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History’s Mysteries SOLVED #2

Friday, January 12, 2018 4:46
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I am a mother of four in my mid 30′s and I have been told that I have some psychic abilities, mainly psychometry, paranormal, and lately remote viewing. Things come to me in the form of pictures in my mind, feelings and impressions, and sometimes sounds. I typically get them when asked to focus on specific objects or events. I clear my mind, think of the question or object and this blog is an example of what I get. This blog is a way for me to organize all my thoughts.

by Lynn & Da-da
Hi all, and welcome to another batch of SOLVED mysteries (ostensibly by way of Occam’s Razor this time). It’s always nice to get some resolution. As usual, Lynn’s words are “in quotes,” and Da-da’s follow-up questions are [in brackets]. NOTE: Oddly, both of us had email drafts disappear more than once, and a bunch of other emails vanish and relocate themselves. Needless to say, it seems that someone / something doesn’t want this information getting out, for whatever reason. With that in mind… here we go!

1. The Mona Lisa
Ok, who is the subject of Leonardo di Vinci’s, “Mona Lisa”? Some have suggested…
… that Leonardo actually painted himself as a woman! Also, why did Leonardo paint all that complex background behind her? Does it have any meaning?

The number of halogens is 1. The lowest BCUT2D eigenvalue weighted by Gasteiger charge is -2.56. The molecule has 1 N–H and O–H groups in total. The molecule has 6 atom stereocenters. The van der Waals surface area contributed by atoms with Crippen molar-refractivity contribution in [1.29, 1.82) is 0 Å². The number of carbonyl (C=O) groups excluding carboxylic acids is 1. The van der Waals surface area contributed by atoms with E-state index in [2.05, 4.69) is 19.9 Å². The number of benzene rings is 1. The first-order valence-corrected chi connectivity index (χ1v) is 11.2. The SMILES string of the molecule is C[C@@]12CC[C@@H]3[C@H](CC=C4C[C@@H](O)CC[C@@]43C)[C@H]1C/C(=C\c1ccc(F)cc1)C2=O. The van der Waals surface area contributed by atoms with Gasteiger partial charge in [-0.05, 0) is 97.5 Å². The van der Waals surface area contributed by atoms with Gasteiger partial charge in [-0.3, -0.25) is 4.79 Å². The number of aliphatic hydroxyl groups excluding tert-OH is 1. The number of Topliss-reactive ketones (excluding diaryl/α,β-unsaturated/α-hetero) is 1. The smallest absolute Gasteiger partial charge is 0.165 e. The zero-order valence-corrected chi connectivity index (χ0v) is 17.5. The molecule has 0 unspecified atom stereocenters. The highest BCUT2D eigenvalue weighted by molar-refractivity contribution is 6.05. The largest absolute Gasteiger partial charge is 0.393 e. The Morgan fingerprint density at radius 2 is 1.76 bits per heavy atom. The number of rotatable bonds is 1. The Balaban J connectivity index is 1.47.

What Lynn Saw
“I get this was his mom, which is why they resemble each other. I’m getting a story about his mom dying when he was fairly young, and he’d had this sketch of her he’d made while just a kid. He painted this as a tribute to her. The background is the landscape of his childhood; the whole thing is both a tribute and a recollection of Leonardo’s lost childhood.”

2. The Salem Witch Trials 

This is a complicated mess from 1692, where 20 people were executed (five others died in prison). The part we’re most interested in is in red
From Wikipedia:

In Salem Village, in February 1692, Betty Parris, age 9, and her cousin Abigail Williams, age 11, the daughter and niece, respectively, of Reverend Samuel Parris, began to have fits described as “beyond the power of Epileptic Fits or natural disease to effect” by John Hale, the minister of the nearby town of Beverly. The girls screamed, threw things about the room, uttered strange sounds, crawled under furniture, and contorted themselves into peculiar positions, according to the eyewitness account of Rev. Deodat Lawson, a former minister in Salem Village.

The girls complained of being pinched and pricked with pins. A doctor, historically assumed to be William Griggs, could find no physical evidence of any ailment. Other young women in the village began to exhibit similar behaviors. When Lawson preached as a guest in the  Salem Village meetinghouse, he was interrupted several times by outbursts of the afflicted.
The first three people accused and arrested for allegedly afflicting Betty Parris, Abigail Williams, 12-year-old Ann Putnam, Jr., and Elizabeth Hubbard, were Sarah GoodSarah Osborne, and Tituba. Some historians believe that the accusation by Ann Putnam Jr. suggests that a family feud may have been a major cause of the witch trials. At the time, a vicious rivalry was underway between the Putnam and Porter families, one which deeply polarized the people of Salem. Citizens would often have heated debates, which escalated into full-fledged fighting, based solely on their opinion of the feud.